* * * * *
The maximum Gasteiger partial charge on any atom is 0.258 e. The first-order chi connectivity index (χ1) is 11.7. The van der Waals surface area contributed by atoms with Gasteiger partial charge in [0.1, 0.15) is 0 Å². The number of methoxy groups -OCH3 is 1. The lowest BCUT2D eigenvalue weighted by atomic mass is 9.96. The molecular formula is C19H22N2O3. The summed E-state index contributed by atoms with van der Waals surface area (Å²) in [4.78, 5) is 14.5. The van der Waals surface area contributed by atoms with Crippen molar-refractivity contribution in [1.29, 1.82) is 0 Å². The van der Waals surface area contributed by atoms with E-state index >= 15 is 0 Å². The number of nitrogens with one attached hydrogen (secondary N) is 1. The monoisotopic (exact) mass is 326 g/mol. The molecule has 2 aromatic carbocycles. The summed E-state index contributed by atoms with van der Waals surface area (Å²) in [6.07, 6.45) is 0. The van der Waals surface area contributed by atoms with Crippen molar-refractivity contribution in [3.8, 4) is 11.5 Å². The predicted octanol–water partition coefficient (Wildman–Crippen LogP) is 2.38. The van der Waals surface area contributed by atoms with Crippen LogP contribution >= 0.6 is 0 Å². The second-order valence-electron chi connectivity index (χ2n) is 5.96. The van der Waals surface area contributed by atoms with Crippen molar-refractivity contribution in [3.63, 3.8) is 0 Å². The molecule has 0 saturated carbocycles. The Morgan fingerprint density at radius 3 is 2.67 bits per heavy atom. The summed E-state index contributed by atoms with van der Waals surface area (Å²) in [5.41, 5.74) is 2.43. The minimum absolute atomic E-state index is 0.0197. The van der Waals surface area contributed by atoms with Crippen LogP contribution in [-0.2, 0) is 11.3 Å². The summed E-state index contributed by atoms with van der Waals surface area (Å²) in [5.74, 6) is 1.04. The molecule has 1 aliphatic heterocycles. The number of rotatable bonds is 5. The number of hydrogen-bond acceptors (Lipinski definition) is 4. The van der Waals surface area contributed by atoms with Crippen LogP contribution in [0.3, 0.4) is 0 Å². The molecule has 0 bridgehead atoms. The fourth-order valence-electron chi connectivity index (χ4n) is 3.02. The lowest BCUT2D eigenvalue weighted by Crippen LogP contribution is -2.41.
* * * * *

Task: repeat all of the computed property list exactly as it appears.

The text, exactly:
The maximum Gasteiger partial charge on any atom is 0.258 e. The first-order chi connectivity index (χ1) is 11.7. The van der Waals surface area contributed by atoms with Gasteiger partial charge in [0.1, 0.15) is 0 Å². The number of methoxy groups -OCH3 is 1. The lowest BCUT2D eigenvalue weighted by atomic mass is 9.96. The molecular formula is C19H22N2O3. The summed E-state index contributed by atoms with van der Waals surface area (Å²) in [4.78, 5) is 14.5. The van der Waals surface area contributed by atoms with Crippen molar-refractivity contribution in [1.29, 1.82) is 0 Å². The van der Waals surface area contributed by atoms with E-state index >= 15 is 0 Å². The number of nitrogens with one attached hydrogen (secondary N) is 1. The monoisotopic (exact) mass is 326 g/mol. The molecule has 2 aromatic carbocycles. The summed E-state index contributed by atoms with van der Waals surface area (Å²) in [6.07, 6.45) is 0. The van der Waals surface area contributed by atoms with Crippen molar-refractivity contribution in [3.8, 4) is 11.5 Å². The predicted octanol–water partition coefficient (Wildman–Crippen LogP) is 2.38. The van der Waals surface area contributed by atoms with Crippen LogP contribution >= 0.6 is 0 Å². The second-order valence-electron chi connectivity index (χ2n) is 5.96. The van der Waals surface area contributed by atoms with Crippen molar-refractivity contribution in [3.63, 3.8) is 0 Å². The molecule has 0 saturated carbocycles. The Morgan fingerprint density at radius 3 is 2.67 bits per heavy atom. The summed E-state index contributed by atoms with van der Waals surface area (Å²) in [5.41, 5.74) is 2.43. The minimum absolute atomic E-state index is 0.0197. The van der Waals surface area contributed by atoms with Crippen LogP contribution in [-0.2, 0) is 11.3 Å². The summed E-state index contributed by atoms with van der Waals surface area (Å²) in [5.74, 6) is 1.04. The molecule has 1 aliphatic heterocycles. The number of rotatable bonds is 5. The number of hydrogen-bond acceptors (Lipinski definition) is 4. The van der Waals surface area contributed by atoms with Crippen LogP contribution in [0.3, 0.4) is 0 Å². The molecule has 0 bridgehead atoms. The fourth-order valence-electron chi connectivity index (χ4n) is 3.02. The lowest BCUT2D eigenvalue weighted by Crippen LogP contribution is -2.41.